It starts with a question: Is this even a restaurant?
There's a big red lantern out the front, and a curtain covering the door - two standard markers that food and drink are being served inside - but none of the telltale plastic models of food, and no menu that we can see.
So the answer, it seems, is the same as the answer to many questions in this wonderful, baffling country: "maybe". Maybe it's a restaurant. Maybe it's not.
There's only one way to find out. I step up to the curtain like a peeping Tom, part it slightly and peer inside.
My partner raises her eyebrow. Is it a restaurant? Umm, maybe.
I won't even tell you the restaurant's name, because the point is not that you should eat here when you travel - it's that you should eat somewhere like here.
The place looks like it's hosting knock-off drinks for the local drycleaners. The walls are lined with calico suit bags dangling from coat hangers. The old laminate bar-top is playing host to the elbows of a mostly male clientele all dressed in white shirts and paper bibs, hunched over bowls of what looks like food and glasses of what looks like beer.
It's not fancy, not like most of the places we've seen here in Kyoto. No wooden slats line the windows, no beautiful pictures adorn the walls, and no kimono-clad waitresses greet people at the door. It's just functional.
We shrug, and decide to take a chance.
"Irrashaimase!" The traditional Japanese greeting rings out from the chef behind the bar. He's got a towel tied around his head, and a stained chef's coat tucked into black pants. He's smiling as he points us towards the only two empty chairs at the bar.
Then he looks serious. "I don't have English menu," he says. "But good news - I have English menu inside me!"
The drycleaners around us smile, raising their glasses at the newbies. Beer and sake is plonked in front of us. The Japanese menu is whisked away and replaced with the smiling face of the chef. "This is Korean barbecue," he says. "Kyoto style! Yakiniku!"
(The exclamation marks are necessary, because he's pretty much yelling this stuff at us.)
"I recommend two meats," he continues. "Meat from the ribs, and meat from the neck!"
We nod, agree, and settle in as a metal plate is set up on the gas burner in front of us and unordered appetisers begin appearing, clattering onto the bar: little green salads, bean sprouts, boiled pork ribs in broth.
We've figured out what the calico bags are for. With meat hissing and spitting in front of every diner, the restaurant is soon engulfed in garlic-and-soy-flavoured smoke.
The salarymen around us have stripped off their jackets and ties and hung them up for protection. The paper bibs are to preserve the fiercely starched shirts.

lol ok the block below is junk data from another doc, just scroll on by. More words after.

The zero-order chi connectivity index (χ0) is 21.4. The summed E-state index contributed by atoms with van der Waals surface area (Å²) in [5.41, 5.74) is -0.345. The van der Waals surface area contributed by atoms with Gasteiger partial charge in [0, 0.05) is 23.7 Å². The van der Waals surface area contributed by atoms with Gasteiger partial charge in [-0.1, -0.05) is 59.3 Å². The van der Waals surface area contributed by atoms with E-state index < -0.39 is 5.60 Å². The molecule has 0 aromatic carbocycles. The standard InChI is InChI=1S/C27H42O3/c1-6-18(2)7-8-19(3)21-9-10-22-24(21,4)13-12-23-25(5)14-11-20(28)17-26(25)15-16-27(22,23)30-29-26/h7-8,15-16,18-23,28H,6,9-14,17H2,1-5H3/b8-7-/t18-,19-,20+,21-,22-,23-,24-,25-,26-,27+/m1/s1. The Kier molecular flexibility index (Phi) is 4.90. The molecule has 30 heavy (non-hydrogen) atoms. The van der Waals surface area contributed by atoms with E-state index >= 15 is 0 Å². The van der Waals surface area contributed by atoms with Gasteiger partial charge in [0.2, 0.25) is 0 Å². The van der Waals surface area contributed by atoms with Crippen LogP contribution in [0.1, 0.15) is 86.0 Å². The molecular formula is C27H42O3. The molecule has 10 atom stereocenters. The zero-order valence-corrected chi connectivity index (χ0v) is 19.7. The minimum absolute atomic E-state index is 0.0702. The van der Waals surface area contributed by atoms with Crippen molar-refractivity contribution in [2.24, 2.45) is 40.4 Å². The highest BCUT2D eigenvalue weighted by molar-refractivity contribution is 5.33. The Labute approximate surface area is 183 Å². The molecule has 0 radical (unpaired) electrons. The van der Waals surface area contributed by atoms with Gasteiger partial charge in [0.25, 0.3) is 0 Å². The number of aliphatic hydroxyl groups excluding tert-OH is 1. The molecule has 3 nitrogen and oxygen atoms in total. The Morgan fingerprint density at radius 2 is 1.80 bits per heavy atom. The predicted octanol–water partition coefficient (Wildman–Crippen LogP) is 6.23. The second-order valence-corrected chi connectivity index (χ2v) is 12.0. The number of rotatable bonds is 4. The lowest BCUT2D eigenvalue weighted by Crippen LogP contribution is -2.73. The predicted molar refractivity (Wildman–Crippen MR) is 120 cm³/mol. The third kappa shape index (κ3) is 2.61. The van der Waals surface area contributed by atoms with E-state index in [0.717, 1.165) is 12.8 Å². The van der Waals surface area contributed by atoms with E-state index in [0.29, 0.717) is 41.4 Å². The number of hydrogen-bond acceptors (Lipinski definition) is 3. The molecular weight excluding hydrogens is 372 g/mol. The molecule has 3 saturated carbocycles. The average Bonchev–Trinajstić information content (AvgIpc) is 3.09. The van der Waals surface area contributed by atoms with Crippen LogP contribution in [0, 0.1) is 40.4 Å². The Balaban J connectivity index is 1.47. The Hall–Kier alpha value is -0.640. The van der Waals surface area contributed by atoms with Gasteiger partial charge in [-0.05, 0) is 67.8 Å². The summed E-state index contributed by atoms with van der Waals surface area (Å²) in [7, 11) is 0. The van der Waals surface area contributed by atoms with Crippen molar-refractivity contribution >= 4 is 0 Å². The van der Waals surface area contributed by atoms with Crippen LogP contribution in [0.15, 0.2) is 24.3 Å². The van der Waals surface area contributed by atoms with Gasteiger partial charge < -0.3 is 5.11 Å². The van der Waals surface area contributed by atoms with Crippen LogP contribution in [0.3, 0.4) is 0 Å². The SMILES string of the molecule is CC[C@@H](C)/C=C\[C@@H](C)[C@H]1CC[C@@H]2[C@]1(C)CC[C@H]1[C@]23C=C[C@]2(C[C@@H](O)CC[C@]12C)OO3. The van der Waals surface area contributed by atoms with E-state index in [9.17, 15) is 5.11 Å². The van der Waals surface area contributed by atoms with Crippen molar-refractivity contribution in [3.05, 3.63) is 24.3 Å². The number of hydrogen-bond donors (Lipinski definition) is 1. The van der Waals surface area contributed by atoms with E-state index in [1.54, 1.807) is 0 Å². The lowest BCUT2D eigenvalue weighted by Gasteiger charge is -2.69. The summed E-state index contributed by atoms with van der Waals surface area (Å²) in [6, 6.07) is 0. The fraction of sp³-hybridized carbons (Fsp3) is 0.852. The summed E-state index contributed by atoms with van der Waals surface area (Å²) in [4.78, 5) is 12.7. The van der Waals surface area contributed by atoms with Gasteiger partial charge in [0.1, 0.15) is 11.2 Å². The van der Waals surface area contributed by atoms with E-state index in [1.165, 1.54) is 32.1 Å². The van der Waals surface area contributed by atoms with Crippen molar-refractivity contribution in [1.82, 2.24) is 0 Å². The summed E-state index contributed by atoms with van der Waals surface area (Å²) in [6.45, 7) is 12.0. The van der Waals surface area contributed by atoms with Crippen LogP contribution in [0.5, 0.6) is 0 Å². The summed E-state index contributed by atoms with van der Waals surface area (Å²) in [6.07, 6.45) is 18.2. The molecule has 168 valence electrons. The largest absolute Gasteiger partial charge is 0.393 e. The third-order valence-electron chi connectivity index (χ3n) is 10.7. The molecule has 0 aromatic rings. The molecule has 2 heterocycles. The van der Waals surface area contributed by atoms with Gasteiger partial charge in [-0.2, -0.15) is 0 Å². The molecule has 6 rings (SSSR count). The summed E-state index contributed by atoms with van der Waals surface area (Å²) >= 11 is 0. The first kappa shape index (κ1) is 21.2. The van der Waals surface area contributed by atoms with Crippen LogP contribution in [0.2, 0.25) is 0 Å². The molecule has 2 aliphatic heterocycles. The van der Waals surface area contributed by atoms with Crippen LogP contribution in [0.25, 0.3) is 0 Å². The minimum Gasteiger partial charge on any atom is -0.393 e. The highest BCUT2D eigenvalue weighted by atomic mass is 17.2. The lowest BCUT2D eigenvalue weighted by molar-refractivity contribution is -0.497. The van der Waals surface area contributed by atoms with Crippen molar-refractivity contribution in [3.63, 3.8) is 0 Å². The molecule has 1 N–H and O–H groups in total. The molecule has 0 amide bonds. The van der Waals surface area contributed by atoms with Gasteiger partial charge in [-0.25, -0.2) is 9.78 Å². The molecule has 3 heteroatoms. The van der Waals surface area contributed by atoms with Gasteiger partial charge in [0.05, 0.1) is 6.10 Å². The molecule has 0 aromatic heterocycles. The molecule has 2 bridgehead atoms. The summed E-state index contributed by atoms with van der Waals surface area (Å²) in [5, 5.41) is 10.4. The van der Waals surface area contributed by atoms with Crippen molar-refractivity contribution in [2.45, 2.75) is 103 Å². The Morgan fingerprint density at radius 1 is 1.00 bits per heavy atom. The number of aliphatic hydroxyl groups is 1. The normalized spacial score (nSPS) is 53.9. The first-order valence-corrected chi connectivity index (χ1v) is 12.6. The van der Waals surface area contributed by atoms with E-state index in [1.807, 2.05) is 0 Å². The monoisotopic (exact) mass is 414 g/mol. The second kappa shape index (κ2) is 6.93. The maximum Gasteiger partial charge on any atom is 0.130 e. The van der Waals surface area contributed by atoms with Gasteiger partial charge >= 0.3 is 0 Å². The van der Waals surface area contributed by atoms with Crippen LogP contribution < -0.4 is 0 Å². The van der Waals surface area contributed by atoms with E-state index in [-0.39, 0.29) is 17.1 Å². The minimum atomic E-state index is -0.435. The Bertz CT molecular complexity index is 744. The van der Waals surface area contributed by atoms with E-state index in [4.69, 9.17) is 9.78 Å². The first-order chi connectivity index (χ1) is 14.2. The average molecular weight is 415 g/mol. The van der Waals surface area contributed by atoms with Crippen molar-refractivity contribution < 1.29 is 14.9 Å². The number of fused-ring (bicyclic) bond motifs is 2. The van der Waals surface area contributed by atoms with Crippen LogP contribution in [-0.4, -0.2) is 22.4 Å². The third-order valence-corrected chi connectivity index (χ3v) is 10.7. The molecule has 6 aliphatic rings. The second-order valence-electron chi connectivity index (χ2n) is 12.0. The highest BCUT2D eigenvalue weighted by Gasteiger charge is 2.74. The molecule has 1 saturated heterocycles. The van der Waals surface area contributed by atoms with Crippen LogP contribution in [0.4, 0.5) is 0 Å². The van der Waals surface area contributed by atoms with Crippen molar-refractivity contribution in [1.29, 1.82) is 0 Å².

Soon our chef is back with the rib and neck meat, which he lays delicately on the hot plate, tapping the metal tongs with a ding each time as if he's performing a ritual. Smoke rises. Beer glasses clink. This isn't a restaurant that's used to catering for foreigners. It's only a few blocks from the touristy hotspot of Gion - but it hasn't made the Lonely Planet or the Rough Guide simply because it's so unremarkable, so unexciting.
There's no attempt being made at cheesy authenticity: the decor is shabby and unloved, and the stereo is playing Red Hot Chili Peppers. But don't be fooled: this is the sort of place you want to be eating in.
It's time to meet the neighbours. The two guys next to us have been getting progressively drunker since we arrived, and progressively keener for a chat.
They're engineers who work for Panasonic, they say. They want us to have a good time in Japan. They'd like to drink to that notion. It's a friendly place.
Meanwhile, meat is burning. The chef plucks the slices of beef off the hot plate and onto the small dishes in front of us. "Dozo!" he yells, pointing at our dinner. We tuck in and it is, of course, delicious.
I won't give this place a label. I won't call it the "real Japan", like it's somehow better than Lonely Planet's choices of eateries. All I'll say is that this restaurant is my kind of restaurant: a plain, unpretentious little joint where you can feel, for a few hours at least, what it's like to be a normal Kyoto resident having drinks and dinner.
I won't even tell you the restaurant's name, because the point is not that you should eat here when you travel - it's that you should eat somewhere like here. Somewhere you've stumbled upon. Somewhere you've gambled on. Somewhere that might turn out to be perfect.
After plenty more meat, and beer, and stilted conversation with our neighbours, we decide to call it a night, bowing awkwardly as everyone calls out a farewell. The guys next to us are still smiling.
"Goodbye," one of them says. "Please buy something from Panasonic."
We laugh. Maybe.
Have you ever stumbled upon an amazing restaurant while travelling? One you came to by accident, rather than planned a visit to? Post your comments below.
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